Yo—2: The eminent bumpiness of the “non-analytic” mathematics

[Do check out the Update on 19th August 2014 near the end of this post.]

The “Yo versions” of a blog are so comfy to write. … And, what’s more, they can also instantly lend you an aura of the mathematical respectability—whether you [I mean the blogger himself] really understand[s] any of what’s going on or not. (But then, what do you expect from a “Yo version” anyway?)

Hmm…. Anyway, here is yet another “Yo” version of a blog post:

The last time, we touched upon the Taylor series and the function:
f(x) = e^{-1/x^2} for x \neq 0 and
f(x) = 0 for x = 0.

Getting a bit more complex complicated, have you ever heard of the so-called bump function?

The prominent (“canonical”) example of a bump function reads like this:

f(x) = e^{-\dfrac{1}{1-x^2}} for \vert x \vert < 1 and f(x) = 0 otherwise.

And, it really looks like a bump on the road; check out the graphs on Wiki [^] or the Wolfram MathsWorld [^].

This function is infinitely differentiable—but that fact still does not make it analytic [^]. Its support is not just bounded but also compact—but its Fourier transform isn’t so. … And that’s where I had initially found it interesting. … But then, as it turns out, thinking about the issue via the bump functions and all is what I now find to be, way (way) too complicated for me—my purposes [^].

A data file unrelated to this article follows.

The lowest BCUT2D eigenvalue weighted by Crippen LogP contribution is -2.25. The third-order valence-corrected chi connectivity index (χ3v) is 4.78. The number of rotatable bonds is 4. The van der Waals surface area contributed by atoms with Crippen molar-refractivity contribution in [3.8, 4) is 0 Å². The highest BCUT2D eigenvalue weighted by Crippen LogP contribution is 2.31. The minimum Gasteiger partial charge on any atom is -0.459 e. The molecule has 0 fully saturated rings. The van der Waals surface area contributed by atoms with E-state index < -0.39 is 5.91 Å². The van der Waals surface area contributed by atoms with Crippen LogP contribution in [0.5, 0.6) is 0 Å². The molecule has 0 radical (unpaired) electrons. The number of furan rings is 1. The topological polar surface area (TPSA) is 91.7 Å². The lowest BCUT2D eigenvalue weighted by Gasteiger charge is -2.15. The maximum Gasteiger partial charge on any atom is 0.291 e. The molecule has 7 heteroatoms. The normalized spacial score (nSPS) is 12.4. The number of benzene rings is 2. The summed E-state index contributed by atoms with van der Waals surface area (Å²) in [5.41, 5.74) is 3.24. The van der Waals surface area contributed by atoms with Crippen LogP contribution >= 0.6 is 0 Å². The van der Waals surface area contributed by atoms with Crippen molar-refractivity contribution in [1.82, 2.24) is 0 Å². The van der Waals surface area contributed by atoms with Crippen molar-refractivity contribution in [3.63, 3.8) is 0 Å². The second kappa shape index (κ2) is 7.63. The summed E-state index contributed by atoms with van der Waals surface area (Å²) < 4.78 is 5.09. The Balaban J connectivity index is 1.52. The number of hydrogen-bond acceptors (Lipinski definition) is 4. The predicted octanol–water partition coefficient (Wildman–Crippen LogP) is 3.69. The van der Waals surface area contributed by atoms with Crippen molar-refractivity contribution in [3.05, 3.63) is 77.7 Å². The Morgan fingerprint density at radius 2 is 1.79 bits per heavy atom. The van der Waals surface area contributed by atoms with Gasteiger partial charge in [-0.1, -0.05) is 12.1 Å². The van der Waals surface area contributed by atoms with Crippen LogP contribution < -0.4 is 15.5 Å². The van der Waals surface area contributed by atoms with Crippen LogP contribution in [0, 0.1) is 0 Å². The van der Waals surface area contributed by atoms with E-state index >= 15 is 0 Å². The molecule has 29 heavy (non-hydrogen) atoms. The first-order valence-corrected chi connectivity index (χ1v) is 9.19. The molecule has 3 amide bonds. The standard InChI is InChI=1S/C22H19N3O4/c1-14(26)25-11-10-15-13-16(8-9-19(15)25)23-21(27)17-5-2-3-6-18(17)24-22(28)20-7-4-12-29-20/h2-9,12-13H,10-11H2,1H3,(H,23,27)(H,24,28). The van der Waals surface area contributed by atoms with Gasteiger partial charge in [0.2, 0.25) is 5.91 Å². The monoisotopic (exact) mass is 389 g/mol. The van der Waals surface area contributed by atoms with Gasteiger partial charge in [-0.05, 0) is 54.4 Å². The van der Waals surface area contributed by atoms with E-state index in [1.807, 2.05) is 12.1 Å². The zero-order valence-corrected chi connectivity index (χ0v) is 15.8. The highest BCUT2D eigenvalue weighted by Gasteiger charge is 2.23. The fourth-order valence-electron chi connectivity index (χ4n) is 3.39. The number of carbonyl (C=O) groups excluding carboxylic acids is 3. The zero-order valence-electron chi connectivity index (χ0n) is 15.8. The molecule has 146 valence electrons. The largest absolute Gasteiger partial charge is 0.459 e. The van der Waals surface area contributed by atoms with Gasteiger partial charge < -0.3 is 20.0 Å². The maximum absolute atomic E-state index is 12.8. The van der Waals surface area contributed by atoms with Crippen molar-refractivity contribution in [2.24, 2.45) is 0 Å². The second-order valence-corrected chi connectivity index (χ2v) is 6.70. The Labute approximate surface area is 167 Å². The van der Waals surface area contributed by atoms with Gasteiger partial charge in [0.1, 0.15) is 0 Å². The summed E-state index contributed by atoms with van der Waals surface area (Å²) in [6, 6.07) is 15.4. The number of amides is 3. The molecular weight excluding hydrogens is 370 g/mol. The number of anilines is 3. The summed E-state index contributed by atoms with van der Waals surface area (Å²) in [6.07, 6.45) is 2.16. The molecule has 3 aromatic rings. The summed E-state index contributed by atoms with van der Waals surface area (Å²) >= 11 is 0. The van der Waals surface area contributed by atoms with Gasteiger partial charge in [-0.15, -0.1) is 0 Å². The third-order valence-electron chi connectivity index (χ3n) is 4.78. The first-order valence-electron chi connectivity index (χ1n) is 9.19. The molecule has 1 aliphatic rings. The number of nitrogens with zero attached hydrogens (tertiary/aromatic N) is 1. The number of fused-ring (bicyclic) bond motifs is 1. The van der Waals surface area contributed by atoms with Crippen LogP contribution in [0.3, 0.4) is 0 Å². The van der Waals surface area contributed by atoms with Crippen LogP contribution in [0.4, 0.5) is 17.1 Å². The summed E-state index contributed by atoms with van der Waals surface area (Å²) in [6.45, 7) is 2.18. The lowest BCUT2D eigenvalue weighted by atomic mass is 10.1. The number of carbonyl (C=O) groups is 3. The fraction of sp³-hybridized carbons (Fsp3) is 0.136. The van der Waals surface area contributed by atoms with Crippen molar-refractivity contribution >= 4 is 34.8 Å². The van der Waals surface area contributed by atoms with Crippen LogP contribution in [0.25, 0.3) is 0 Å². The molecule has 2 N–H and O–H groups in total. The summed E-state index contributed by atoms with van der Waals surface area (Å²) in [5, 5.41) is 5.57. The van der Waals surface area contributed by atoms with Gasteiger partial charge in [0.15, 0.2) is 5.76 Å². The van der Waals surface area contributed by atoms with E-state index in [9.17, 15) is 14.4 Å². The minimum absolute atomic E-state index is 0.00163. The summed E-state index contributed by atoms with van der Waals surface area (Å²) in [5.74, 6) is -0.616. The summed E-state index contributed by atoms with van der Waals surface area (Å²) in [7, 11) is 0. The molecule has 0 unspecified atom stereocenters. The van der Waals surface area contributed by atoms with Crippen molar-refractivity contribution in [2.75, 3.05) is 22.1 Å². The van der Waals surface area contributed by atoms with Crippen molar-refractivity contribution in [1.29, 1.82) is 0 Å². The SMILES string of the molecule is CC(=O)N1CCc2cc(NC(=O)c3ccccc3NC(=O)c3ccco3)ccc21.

And, yet, mathematicians call such functions mollifiers [^].

If this be a mollifier to a mathematician, then what would be an aggravator to him?

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In the meanwhile, after a bit of a college-wide “re-org,” I have been asked to increase my teaching load, and therefore further engage an additional undergraduate course on Thermodynamics. (We have two shifts for the UG programs, and so, effectively, I am teaching three courses now: Heat Transfer to two shifts and Thermodynamics to one shift.) … Obviously, therefore, even Yo-n posts should come out only once in a while during the rest of this semester… It’s just that we’ve just had a long week-end this time round, and so, I could slip this one in. … Otherwise, it’s all teaching, teaching and teaching. … All to UG students!

Update on 2014.08.19

I have to link up to a great post related to this topic (the Taylor series, the bump function, and in fact also the Lagrangian and the Taylor polynomials, etc.) by David Lowry-Duda [^]. David is a PhD student in [ahem!] maths, at Brown [^]. I came to know of his blog only after publishing this post. Also, if you wish, do check out another great post of his on Intuitive Introduction to Calculus [^]. … Ok, more, later.


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